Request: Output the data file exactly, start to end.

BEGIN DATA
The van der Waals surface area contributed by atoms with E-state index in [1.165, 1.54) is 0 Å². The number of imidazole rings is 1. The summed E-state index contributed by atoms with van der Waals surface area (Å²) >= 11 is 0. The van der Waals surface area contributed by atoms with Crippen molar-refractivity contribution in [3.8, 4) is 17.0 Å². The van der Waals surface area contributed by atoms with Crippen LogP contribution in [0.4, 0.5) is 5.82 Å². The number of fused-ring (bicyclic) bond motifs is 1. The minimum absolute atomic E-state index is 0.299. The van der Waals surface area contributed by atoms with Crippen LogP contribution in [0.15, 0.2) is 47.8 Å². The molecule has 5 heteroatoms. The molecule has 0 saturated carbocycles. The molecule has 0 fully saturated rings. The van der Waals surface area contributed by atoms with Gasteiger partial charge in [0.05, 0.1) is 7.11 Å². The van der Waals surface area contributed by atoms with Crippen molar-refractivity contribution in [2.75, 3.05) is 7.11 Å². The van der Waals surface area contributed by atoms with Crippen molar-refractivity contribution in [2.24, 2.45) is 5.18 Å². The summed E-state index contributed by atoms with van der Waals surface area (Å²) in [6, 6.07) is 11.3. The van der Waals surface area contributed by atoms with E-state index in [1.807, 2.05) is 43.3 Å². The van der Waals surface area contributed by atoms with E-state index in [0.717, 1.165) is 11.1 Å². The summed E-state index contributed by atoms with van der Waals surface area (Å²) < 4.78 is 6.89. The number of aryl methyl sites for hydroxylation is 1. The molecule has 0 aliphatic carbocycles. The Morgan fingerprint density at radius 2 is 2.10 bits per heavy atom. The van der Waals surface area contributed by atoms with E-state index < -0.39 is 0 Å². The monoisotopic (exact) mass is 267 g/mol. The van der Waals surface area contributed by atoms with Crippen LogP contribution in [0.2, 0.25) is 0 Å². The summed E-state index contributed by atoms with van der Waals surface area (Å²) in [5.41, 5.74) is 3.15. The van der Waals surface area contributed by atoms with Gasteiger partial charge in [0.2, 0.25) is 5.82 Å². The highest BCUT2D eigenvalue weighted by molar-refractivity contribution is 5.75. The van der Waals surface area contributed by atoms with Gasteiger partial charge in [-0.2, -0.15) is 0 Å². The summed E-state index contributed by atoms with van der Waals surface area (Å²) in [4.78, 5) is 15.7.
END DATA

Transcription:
The van der Waals surface area contributed by atoms with E-state index in [1.165, 1.54) is 0 Å². The number of imidazole rings is 1. The summed E-state index contributed by atoms with van der Waals surface area (Å²) >= 11 is 0. The van der Waals surface area contributed by atoms with Crippen molar-refractivity contribution in [3.8, 4) is 17.0 Å². The van der Waals surface area contributed by atoms with Crippen LogP contribution in [0.4, 0.5) is 5.82 Å². The number of fused-ring (bicyclic) bond motifs is 1. The minimum absolute atomic E-state index is 0.299. The van der Waals surface area contributed by atoms with Crippen LogP contribution in [0.15, 0.2) is 47.8 Å². The molecule has 5 heteroatoms. The molecule has 0 saturated carbocycles. The molecule has 0 fully saturated rings. The van der Waals surface area contributed by atoms with Gasteiger partial charge in [0.05, 0.1) is 7.11 Å². The van der Waals surface area contributed by atoms with Crippen molar-refractivity contribution in [2.75, 3.05) is 7.11 Å². The van der Waals surface area contributed by atoms with Crippen molar-refractivity contribution in [2.24, 2.45) is 5.18 Å². The summed E-state index contributed by atoms with van der Waals surface area (Å²) in [6, 6.07) is 11.3. The van der Waals surface area contributed by atoms with E-state index in [1.807, 2.05) is 43.3 Å². The van der Waals surface area contributed by atoms with E-state index in [0.717, 1.165) is 11.1 Å². The summed E-state index contributed by atoms with van der Waals surface area (Å²) < 4.78 is 6.89. The number of aryl methyl sites for hydroxylation is 1. The molecule has 0 aliphatic carbocycles. The Morgan fingerprint density at radius 2 is 2.10 bits per heavy atom. The van der Waals surface area contributed by atoms with E-state index < -0.39 is 0 Å². The monoisotopic (exact) mass is 267 g/mol. The van der Waals surface area contributed by atoms with Crippen LogP contribution in [0.2, 0.25) is 0 Å². The summed E-state index contributed by atoms with van der Waals surface area (Å²) in [5.41, 5.74) is 3.15. The van der Waals surface area contributed by atoms with Gasteiger partial charge in [0.2, 0.25) is 5.82 Å². The highest BCUT2D eigenvalue weighted by molar-refractivity contribution is 5.75. The van der Waals surface area contributed by atoms with Gasteiger partial charge in [-0.2, -0.15) is 0 Å². The summed E-state index contributed by atoms with van der Waals surface area (Å²) in [4.78, 5) is 15.7.